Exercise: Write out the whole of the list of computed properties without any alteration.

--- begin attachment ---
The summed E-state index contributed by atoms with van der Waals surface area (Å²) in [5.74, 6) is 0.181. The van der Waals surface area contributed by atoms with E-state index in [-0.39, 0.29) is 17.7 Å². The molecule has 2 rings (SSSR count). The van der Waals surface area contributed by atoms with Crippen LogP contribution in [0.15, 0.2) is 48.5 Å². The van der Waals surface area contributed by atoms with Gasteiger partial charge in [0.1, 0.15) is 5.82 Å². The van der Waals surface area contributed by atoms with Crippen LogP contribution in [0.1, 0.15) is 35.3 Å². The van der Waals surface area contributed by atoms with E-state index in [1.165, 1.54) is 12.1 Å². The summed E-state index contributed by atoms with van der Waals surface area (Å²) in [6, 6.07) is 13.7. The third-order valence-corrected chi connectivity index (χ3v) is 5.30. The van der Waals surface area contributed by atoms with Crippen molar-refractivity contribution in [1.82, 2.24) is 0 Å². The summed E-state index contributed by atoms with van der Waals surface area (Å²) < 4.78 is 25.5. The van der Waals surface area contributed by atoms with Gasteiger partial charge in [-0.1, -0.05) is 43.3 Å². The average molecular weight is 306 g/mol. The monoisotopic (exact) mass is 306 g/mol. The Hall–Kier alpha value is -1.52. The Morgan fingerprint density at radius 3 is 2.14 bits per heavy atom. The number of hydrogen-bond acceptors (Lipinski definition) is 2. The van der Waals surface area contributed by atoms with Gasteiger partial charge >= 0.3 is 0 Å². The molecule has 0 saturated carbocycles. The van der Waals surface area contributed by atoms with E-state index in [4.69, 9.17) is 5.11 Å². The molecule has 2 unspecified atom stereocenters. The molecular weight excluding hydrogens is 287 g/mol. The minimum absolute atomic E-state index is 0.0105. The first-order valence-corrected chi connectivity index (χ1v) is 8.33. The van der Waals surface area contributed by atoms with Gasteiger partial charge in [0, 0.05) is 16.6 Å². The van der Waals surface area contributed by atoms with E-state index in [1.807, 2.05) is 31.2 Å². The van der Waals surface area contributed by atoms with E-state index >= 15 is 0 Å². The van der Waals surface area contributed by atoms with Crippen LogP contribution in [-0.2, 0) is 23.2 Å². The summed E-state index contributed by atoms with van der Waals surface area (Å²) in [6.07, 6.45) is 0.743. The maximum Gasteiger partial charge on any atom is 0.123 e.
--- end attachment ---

The summed E-state index contributed by atoms with van der Waals surface area (Å²) in [5.74, 6) is 0.181. The van der Waals surface area contributed by atoms with E-state index in [-0.39, 0.29) is 17.7 Å². The molecule has 2 rings (SSSR count). The van der Waals surface area contributed by atoms with Crippen LogP contribution in [0.15, 0.2) is 48.5 Å². The van der Waals surface area contributed by atoms with Gasteiger partial charge in [0.1, 0.15) is 5.82 Å². The van der Waals surface area contributed by atoms with Crippen LogP contribution in [0.1, 0.15) is 35.3 Å². The van der Waals surface area contributed by atoms with E-state index in [1.165, 1.54) is 12.1 Å². The summed E-state index contributed by atoms with van der Waals surface area (Å²) in [6, 6.07) is 13.7. The third-order valence-corrected chi connectivity index (χ3v) is 5.30. The van der Waals surface area contributed by atoms with Crippen molar-refractivity contribution in [1.82, 2.24) is 0 Å². The summed E-state index contributed by atoms with van der Waals surface area (Å²) < 4.78 is 25.5. The van der Waals surface area contributed by atoms with Gasteiger partial charge in [-0.1, -0.05) is 43.3 Å². The average molecular weight is 306 g/mol. The monoisotopic (exact) mass is 306 g/mol. The Hall–Kier alpha value is -1.52. The Morgan fingerprint density at radius 3 is 2.14 bits per heavy atom. The number of hydrogen-bond acceptors (Lipinski definition) is 2. The van der Waals surface area contributed by atoms with Gasteiger partial charge >= 0.3 is 0 Å². The molecule has 0 saturated carbocycles. The van der Waals surface area contributed by atoms with E-state index in [4.69, 9.17) is 5.11 Å². The molecule has 2 unspecified atom stereocenters. The molecular weight excluding hydrogens is 287 g/mol. The minimum absolute atomic E-state index is 0.0105. The first-order valence-corrected chi connectivity index (χ1v) is 8.33. The van der Waals surface area contributed by atoms with Gasteiger partial charge in [0, 0.05) is 16.6 Å². The van der Waals surface area contributed by atoms with E-state index in [1.807, 2.05) is 31.2 Å². The van der Waals surface area contributed by atoms with E-state index >= 15 is 0 Å². The van der Waals surface area contributed by atoms with Crippen LogP contribution in [-0.2, 0) is 23.2 Å². The summed E-state index contributed by atoms with van der Waals surface area (Å²) in [6.07, 6.45) is 0.743. The maximum Gasteiger partial charge on any atom is 0.123 e.